What are the Parathyroid Glands and what do they do?
The thyroid gland is a butterfly shaped gland that is located in front of your trachea (windpipe). The parathyroid glands are four glands located behind the thyroid gland in the neck. The parathyroid glands are the smallest glands in the body – they are about the size of a grain of rice. Although the parathyroid glands lay behind the thyroid, they do not have any direct relationship to one another.
The parathyroid glands are responsible for producing parathyroid hormone (PTH) which exists to help regulate calcium levels in the bloodstream.
When the calcium level in the blood is low:
The parathyroid glands sense low calcium and produce PTH. Parathyroid hormone then acts on the bones to release calcium as well as phosphorus. PTH also acts on the kidneys to decrease the excretion of calcium, increase the production of Vitamin D and increase calcium absorption from the gut.
Parathyroid hormone works together with another hormone called Calcitonin to regulate your body’s calcium level and maintain healthy bones.
When the calcium level in the blood is high:
Normal parathyroid glands stop producing PTH.
Hyperparathyroidism occurs when PTH is produced in excess (overactive PTH production). This may lead to thinning of the bones (osteopenia or osteoporosis), kidney stones, abdominal discomfort, and general anxiety.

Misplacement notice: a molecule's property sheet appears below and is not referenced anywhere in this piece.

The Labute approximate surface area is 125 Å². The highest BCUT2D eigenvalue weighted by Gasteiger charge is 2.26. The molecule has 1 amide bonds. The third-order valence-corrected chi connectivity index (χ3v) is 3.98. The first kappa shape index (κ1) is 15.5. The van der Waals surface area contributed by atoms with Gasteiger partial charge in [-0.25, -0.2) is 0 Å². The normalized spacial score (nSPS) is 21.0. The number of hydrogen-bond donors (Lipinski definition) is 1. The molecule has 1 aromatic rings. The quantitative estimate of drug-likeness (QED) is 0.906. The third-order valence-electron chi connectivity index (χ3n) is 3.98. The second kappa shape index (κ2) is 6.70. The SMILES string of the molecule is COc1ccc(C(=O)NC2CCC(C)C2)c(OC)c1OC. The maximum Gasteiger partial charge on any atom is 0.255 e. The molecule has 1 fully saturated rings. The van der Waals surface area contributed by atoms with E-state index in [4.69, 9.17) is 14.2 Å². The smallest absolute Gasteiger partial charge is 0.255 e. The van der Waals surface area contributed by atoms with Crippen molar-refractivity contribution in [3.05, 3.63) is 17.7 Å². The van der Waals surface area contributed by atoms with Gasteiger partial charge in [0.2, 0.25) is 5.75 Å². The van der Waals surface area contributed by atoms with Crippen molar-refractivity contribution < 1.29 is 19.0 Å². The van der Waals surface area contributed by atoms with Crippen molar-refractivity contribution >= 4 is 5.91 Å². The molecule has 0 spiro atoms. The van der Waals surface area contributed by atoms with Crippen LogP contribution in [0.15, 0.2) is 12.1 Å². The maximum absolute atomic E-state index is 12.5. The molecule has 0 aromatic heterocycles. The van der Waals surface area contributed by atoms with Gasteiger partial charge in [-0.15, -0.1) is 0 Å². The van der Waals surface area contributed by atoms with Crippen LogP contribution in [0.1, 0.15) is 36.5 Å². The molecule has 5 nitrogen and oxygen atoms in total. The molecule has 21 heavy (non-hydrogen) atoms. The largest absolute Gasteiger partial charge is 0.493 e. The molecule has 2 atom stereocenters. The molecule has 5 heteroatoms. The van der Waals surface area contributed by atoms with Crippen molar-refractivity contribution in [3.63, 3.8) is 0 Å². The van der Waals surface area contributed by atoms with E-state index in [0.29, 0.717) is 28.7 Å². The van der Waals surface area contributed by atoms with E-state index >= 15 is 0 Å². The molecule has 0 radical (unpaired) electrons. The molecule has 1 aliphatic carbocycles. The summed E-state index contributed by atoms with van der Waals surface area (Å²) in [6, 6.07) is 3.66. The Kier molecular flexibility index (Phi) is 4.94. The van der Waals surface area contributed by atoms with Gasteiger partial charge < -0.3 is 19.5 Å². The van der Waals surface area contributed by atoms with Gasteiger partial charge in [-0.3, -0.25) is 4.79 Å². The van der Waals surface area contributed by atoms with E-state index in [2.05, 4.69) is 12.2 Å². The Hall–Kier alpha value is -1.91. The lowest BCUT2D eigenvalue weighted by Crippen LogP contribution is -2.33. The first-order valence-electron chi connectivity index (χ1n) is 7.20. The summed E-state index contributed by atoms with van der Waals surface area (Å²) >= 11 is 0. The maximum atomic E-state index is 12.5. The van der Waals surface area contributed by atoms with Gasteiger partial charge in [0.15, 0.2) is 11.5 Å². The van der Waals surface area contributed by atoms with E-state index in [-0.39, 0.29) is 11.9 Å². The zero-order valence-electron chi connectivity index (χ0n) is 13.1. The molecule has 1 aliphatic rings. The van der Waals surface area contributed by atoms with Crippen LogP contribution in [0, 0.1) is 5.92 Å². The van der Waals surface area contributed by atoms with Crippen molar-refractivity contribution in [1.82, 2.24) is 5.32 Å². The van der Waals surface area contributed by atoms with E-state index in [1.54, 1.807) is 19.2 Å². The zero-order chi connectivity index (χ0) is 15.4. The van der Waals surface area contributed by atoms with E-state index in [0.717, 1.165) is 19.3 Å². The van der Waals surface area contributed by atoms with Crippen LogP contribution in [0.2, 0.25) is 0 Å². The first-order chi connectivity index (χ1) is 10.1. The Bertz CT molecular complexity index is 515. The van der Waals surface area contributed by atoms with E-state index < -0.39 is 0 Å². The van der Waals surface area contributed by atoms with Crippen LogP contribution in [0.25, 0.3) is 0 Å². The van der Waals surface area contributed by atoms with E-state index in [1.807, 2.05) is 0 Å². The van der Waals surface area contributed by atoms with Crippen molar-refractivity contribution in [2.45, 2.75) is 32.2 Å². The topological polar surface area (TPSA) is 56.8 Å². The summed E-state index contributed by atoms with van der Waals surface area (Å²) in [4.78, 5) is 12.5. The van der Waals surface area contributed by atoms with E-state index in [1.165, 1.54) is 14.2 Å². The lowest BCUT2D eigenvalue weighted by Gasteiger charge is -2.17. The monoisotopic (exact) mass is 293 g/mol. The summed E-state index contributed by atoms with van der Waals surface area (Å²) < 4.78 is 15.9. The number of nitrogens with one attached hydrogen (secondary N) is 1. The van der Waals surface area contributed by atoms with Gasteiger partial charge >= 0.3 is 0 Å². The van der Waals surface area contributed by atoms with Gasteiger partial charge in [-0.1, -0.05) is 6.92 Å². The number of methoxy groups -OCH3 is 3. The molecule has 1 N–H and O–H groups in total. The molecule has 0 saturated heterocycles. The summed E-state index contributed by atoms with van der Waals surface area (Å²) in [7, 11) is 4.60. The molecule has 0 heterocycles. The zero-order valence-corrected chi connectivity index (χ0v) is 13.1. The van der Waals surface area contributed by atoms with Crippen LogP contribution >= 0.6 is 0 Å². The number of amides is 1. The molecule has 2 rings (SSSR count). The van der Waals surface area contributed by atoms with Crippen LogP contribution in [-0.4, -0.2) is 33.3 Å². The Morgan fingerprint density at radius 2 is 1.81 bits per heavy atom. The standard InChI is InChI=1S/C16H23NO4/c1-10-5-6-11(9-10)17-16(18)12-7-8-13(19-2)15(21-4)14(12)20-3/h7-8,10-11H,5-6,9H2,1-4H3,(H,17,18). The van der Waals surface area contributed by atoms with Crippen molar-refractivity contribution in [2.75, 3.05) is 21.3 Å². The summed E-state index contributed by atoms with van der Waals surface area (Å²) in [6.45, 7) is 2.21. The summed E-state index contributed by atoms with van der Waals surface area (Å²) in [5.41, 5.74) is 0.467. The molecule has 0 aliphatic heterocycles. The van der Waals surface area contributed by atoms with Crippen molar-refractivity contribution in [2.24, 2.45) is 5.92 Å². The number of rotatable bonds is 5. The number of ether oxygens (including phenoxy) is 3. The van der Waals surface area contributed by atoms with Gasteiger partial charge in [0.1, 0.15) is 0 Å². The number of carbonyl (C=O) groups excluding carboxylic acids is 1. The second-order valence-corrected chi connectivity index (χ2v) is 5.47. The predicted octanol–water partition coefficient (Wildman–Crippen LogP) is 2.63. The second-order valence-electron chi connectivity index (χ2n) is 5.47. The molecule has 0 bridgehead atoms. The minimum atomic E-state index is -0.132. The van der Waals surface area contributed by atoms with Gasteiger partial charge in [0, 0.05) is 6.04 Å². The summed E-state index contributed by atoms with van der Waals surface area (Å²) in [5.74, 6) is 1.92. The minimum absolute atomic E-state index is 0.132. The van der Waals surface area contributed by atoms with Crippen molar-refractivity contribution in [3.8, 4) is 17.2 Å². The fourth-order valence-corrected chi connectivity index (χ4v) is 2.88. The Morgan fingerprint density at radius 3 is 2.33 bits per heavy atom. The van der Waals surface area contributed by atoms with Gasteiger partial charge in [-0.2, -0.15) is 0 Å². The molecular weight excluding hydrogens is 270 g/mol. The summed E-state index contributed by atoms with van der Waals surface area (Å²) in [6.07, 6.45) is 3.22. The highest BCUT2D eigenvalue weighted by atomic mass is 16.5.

PTH & Calcium Cycle
The major function of the parathyroid glands is to maintain the body’s calcium level in both the blood and bones. There is a narrow range of calcium required for the nervous and muscular systems to function properly. (A normal calcium level in the blood stream ranges from 8.5-10.2 mg/dL ). When blood calcium levels drop below a certain level, receptors in the parathyroid gland release parathyroid hormone (PTH) in proportion to the amount of calcium that is required by the body. This hormone increases blood calcium levels by stimulating osteoclasts to release calcium by breaking down bone. Osteoclasts are cells in the bones that break down and remodel bone tissue.
When the body’s calcium metabolism is in balance, there is an even amount of bone breakdown and bone building so that the calcium storage in our body remains even and the bones remain dense and strong.
An elevated PTH level is not normal and should be investigated. The normal level of PTH in the blood stream is between 10-65 picograms per milliliter (pg/mL) in most laboratories. When one or more of the parathyroid glands produce too much PTH, the excess hormone removes calcium from the bones and adds it to the blood. The bone calcium loss eventually causes osteoporosis.
PTH & Vitamin D
PTH also activates Vitamin D, which helps the intestine to absorb calcium from food. Vitamin D promotes calcium reabsorption by the kidneys. Hyperparathyroidism causes a decrease in the body’s Vitamin D available for the intestines. This, in turn, reduces the amount of calcium that can be absorbed from a person’s diet.